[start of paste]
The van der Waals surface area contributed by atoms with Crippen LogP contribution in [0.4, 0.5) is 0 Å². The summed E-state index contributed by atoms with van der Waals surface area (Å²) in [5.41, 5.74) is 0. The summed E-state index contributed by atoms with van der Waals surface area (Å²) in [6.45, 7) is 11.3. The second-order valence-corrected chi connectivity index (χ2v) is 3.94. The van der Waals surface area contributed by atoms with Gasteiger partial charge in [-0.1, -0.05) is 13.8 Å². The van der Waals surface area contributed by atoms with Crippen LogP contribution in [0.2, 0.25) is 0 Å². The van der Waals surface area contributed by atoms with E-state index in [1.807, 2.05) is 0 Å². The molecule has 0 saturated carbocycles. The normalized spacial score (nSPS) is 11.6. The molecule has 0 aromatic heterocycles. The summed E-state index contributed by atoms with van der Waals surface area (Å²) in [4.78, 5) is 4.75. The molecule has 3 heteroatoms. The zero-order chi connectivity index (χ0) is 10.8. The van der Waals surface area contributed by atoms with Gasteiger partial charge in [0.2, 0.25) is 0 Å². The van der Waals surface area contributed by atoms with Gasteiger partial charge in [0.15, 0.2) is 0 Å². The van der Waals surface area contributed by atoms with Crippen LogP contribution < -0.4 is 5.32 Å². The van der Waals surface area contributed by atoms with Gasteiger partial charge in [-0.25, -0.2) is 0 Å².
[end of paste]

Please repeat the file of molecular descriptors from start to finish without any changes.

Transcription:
The van der Waals surface area contributed by atoms with Crippen LogP contribution in [0.4, 0.5) is 0 Å². The summed E-state index contributed by atoms with van der Waals surface area (Å²) in [5.41, 5.74) is 0. The summed E-state index contributed by atoms with van der Waals surface area (Å²) in [6.45, 7) is 11.3. The second-order valence-corrected chi connectivity index (χ2v) is 3.94. The van der Waals surface area contributed by atoms with Gasteiger partial charge in [-0.1, -0.05) is 13.8 Å². The van der Waals surface area contributed by atoms with Crippen LogP contribution in [0.2, 0.25) is 0 Å². The van der Waals surface area contributed by atoms with E-state index in [1.807, 2.05) is 0 Å². The molecule has 0 saturated carbocycles. The normalized spacial score (nSPS) is 11.6. The molecule has 0 aromatic heterocycles. The summed E-state index contributed by atoms with van der Waals surface area (Å²) in [4.78, 5) is 4.75. The molecule has 3 heteroatoms. The zero-order chi connectivity index (χ0) is 10.8. The van der Waals surface area contributed by atoms with Gasteiger partial charge in [0.2, 0.25) is 0 Å². The van der Waals surface area contributed by atoms with Gasteiger partial charge in [0.15, 0.2) is 0 Å². The van der Waals surface area contributed by atoms with Crippen LogP contribution < -0.4 is 5.32 Å². The van der Waals surface area contributed by atoms with Gasteiger partial charge in [-0.25, -0.2) is 0 Å².